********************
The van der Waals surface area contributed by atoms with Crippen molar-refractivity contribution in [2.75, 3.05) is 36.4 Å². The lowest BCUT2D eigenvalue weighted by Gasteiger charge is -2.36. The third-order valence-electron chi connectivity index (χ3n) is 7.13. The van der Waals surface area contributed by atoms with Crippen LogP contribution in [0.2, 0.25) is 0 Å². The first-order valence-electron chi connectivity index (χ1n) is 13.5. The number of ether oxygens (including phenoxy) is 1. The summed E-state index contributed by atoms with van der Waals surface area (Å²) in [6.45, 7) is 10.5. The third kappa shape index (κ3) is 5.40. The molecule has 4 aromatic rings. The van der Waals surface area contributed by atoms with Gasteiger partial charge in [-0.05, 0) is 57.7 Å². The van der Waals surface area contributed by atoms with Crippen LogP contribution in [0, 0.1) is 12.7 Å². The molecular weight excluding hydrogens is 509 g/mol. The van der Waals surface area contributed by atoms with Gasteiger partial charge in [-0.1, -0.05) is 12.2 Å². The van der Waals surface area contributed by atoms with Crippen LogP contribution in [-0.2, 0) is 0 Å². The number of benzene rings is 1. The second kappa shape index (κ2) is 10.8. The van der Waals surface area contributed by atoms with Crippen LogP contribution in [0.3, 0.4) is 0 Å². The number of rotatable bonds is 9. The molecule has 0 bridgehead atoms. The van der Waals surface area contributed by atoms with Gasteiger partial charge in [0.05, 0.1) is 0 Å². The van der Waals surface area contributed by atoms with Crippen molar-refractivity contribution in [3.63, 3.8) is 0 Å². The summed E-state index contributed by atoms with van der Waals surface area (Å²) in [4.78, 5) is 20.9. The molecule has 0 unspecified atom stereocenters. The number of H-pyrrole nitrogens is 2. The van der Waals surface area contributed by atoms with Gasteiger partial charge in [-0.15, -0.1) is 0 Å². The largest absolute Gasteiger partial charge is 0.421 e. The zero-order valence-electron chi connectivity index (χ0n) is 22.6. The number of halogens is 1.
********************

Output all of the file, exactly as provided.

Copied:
The van der Waals surface area contributed by atoms with Crippen molar-refractivity contribution in [2.75, 3.05) is 36.4 Å². The lowest BCUT2D eigenvalue weighted by Gasteiger charge is -2.36. The third-order valence-electron chi connectivity index (χ3n) is 7.13. The van der Waals surface area contributed by atoms with Crippen LogP contribution in [0.2, 0.25) is 0 Å². The first-order valence-electron chi connectivity index (χ1n) is 13.5. The number of ether oxygens (including phenoxy) is 1. The summed E-state index contributed by atoms with van der Waals surface area (Å²) in [6.45, 7) is 10.5. The third kappa shape index (κ3) is 5.40. The molecule has 4 aromatic rings. The van der Waals surface area contributed by atoms with Gasteiger partial charge in [-0.05, 0) is 57.7 Å². The van der Waals surface area contributed by atoms with Crippen LogP contribution in [0, 0.1) is 12.7 Å². The molecular weight excluding hydrogens is 509 g/mol. The van der Waals surface area contributed by atoms with Gasteiger partial charge in [-0.1, -0.05) is 12.2 Å². The van der Waals surface area contributed by atoms with Crippen LogP contribution in [-0.2, 0) is 0 Å². The number of benzene rings is 1. The second kappa shape index (κ2) is 10.8. The van der Waals surface area contributed by atoms with Crippen LogP contribution in [0.3, 0.4) is 0 Å². The number of rotatable bonds is 9. The molecule has 0 bridgehead atoms. The van der Waals surface area contributed by atoms with Gasteiger partial charge in [0.05, 0.1) is 0 Å². The van der Waals surface area contributed by atoms with Crippen molar-refractivity contribution in [3.63, 3.8) is 0 Å². The summed E-state index contributed by atoms with van der Waals surface area (Å²) in [4.78, 5) is 20.9. The molecule has 0 unspecified atom stereocenters. The number of H-pyrrole nitrogens is 2. The van der Waals surface area contributed by atoms with Gasteiger partial charge in [-0.15, -0.1) is 0 Å². The largest absolute Gasteiger partial charge is 0.421 e. The zero-order valence-electron chi connectivity index (χ0n) is 22.6. The number of halogens is 1.